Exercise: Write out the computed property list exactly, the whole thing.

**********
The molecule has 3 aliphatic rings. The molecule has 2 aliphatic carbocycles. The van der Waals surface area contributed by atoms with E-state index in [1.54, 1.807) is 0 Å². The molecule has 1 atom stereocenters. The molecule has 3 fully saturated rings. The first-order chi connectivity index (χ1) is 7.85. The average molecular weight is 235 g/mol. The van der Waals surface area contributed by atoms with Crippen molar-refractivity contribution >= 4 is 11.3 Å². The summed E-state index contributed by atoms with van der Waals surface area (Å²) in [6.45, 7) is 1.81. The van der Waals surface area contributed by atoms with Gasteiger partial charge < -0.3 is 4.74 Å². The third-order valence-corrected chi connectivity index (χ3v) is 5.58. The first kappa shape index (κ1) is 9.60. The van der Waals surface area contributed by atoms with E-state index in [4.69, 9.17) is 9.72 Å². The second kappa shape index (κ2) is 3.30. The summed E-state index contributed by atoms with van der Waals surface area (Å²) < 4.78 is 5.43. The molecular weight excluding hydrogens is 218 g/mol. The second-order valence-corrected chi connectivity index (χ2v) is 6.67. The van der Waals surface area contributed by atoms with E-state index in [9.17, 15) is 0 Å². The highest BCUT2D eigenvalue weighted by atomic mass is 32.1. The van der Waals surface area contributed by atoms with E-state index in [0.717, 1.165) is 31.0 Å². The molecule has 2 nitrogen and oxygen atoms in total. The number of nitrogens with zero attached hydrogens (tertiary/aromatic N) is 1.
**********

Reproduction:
The molecule has 3 aliphatic rings. The molecule has 2 aliphatic carbocycles. The van der Waals surface area contributed by atoms with E-state index in [1.54, 1.807) is 0 Å². The molecule has 1 atom stereocenters. The molecule has 3 fully saturated rings. The first-order chi connectivity index (χ1) is 7.85. The average molecular weight is 235 g/mol. The van der Waals surface area contributed by atoms with Crippen molar-refractivity contribution >= 4 is 11.3 Å². The summed E-state index contributed by atoms with van der Waals surface area (Å²) in [6.45, 7) is 1.81. The van der Waals surface area contributed by atoms with Gasteiger partial charge < -0.3 is 4.74 Å². The third-order valence-corrected chi connectivity index (χ3v) is 5.58. The first kappa shape index (κ1) is 9.60. The van der Waals surface area contributed by atoms with E-state index in [4.69, 9.17) is 9.72 Å². The second kappa shape index (κ2) is 3.30. The summed E-state index contributed by atoms with van der Waals surface area (Å²) < 4.78 is 5.43. The molecular weight excluding hydrogens is 218 g/mol. The second-order valence-corrected chi connectivity index (χ2v) is 6.67. The van der Waals surface area contributed by atoms with E-state index in [9.17, 15) is 0 Å². The highest BCUT2D eigenvalue weighted by atomic mass is 32.1. The van der Waals surface area contributed by atoms with E-state index in [0.717, 1.165) is 31.0 Å². The molecule has 2 nitrogen and oxygen atoms in total. The number of nitrogens with zero attached hydrogens (tertiary/aromatic N) is 1.